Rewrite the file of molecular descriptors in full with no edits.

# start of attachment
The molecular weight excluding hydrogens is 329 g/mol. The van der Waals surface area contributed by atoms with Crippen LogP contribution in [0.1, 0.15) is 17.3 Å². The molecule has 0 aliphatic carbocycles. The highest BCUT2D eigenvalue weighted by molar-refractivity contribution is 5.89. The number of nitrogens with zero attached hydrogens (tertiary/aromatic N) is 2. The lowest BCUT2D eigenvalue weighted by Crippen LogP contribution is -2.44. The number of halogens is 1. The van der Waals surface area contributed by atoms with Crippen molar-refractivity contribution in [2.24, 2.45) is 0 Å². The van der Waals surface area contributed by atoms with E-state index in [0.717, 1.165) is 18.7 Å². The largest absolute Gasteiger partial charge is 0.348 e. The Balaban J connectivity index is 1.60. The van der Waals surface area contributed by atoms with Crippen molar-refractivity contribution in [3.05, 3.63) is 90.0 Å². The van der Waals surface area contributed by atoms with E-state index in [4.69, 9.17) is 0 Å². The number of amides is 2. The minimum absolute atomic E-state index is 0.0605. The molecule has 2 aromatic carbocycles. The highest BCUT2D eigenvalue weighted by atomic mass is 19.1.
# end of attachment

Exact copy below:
The molecular weight excluding hydrogens is 329 g/mol. The van der Waals surface area contributed by atoms with Crippen LogP contribution in [0.1, 0.15) is 17.3 Å². The molecule has 0 aliphatic carbocycles. The highest BCUT2D eigenvalue weighted by molar-refractivity contribution is 5.89. The number of nitrogens with zero attached hydrogens (tertiary/aromatic N) is 2. The lowest BCUT2D eigenvalue weighted by Crippen LogP contribution is -2.44. The number of halogens is 1. The van der Waals surface area contributed by atoms with Crippen molar-refractivity contribution in [2.24, 2.45) is 0 Å². The van der Waals surface area contributed by atoms with E-state index in [0.717, 1.165) is 18.7 Å². The largest absolute Gasteiger partial charge is 0.348 e. The Balaban J connectivity index is 1.60. The van der Waals surface area contributed by atoms with Crippen molar-refractivity contribution in [3.05, 3.63) is 90.0 Å². The van der Waals surface area contributed by atoms with E-state index in [4.69, 9.17) is 0 Å². The number of amides is 2. The minimum absolute atomic E-state index is 0.0605. The molecule has 2 aromatic carbocycles. The highest BCUT2D eigenvalue weighted by atomic mass is 19.1.